Thursday, April 11, 2013

Monument on Route 40 nearing 85th anniversary

The Madonna of the Trail monument on
Route 40 near Beallsville turns 85 this year.
By Chris Buckley
Trib Live

Notices on the front page of the Saturday, Dec. 8, 1928, edition of The Charleroi Mail touted such bargains as Brunswick talking machines at the Schroeder Piano Company and fresh country eggs at 45 cents a dozen at Alfieri Poultry.

But the major headline was this: “Dedicate Pioneer Madonna Statue Today At Nemacolin.”

The story under that banner recounted the first of two major events heralding the dedication of the Madonna of the Trails monument on Route 40 between Beallsville and Richeyville. The area statue, which will mark its 85th anniversary later this year, is one of 12 monuments dedicated to the spirit of pioneer women in the United States.

Mrs. John Trigg Moss of St. Louis, chairwoman of the National Society of the Daughters of the American Revolution's National Old Trails Committee, was the featured speaker at a banquet Friday, Dec. 7, at The George Washington hotel in Washington, Pa. Hosted by the Washington County Chapter of DAR, the event served as a prelude to the unveiling of the Pennsylvania monument scheduled for 2 p.m. Saturday at Nemacolin Country Club.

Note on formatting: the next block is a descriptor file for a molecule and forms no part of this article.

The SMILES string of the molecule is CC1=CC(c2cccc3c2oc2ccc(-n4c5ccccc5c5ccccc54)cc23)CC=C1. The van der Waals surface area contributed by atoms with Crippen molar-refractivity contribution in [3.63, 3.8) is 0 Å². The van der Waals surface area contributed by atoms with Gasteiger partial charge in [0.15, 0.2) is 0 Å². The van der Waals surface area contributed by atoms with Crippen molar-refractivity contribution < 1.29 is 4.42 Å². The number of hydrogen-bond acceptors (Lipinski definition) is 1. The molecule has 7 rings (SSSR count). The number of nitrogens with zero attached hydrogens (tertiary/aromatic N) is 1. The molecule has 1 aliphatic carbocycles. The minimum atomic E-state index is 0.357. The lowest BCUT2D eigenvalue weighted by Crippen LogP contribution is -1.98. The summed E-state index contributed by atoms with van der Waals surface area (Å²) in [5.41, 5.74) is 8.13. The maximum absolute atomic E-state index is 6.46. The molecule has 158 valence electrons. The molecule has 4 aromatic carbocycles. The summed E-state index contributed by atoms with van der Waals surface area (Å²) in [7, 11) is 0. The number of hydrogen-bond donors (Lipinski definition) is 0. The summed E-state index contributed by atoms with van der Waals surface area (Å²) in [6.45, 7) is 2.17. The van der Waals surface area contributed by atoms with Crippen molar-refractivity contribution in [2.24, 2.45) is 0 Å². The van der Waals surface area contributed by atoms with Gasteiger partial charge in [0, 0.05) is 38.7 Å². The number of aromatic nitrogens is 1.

The banquet, according to The Charleroi Mail, was “one of the most successful and enthusiastic affairs of the kind ever held in Washington.” In addition to representatives of the Washington County Chapter members from the Monongahela Valley and Canonsburg chapters also participated in the festivities.

Mrs. N. Howland Brown of Norristown, state regent of Pennsylvania DAR; Mrs. Lowell Fletcher Hobart, a former state regent of Ohio and at present a national officer; Mrs. William H. Alexander of Monongahela, state vice regent-elect of Pennsylvania, and Margaret Barnett of Markleton, were among the honored guests at the speakers' table.

Among the longtime members of the Washington chapter in attendance were Dr. Louise J. Lyle of Mount Pleasant Township and Margaret Bureau of Washington.

The Washington County chapter was organized in 1892 and was recognized as being the third oldest in the state. Bureau became a member in July 1893, and Nancy J. Hall, regent of the chapter, presented her with a rose for each of the 35 years she had been a member.

Music for the banquet was furnished by Virginia Aley, pianist; Alma Headley, violinist; Harry Miles, violinist, and Paul E. Harding, violinist, all members of the Washington High School orchestra.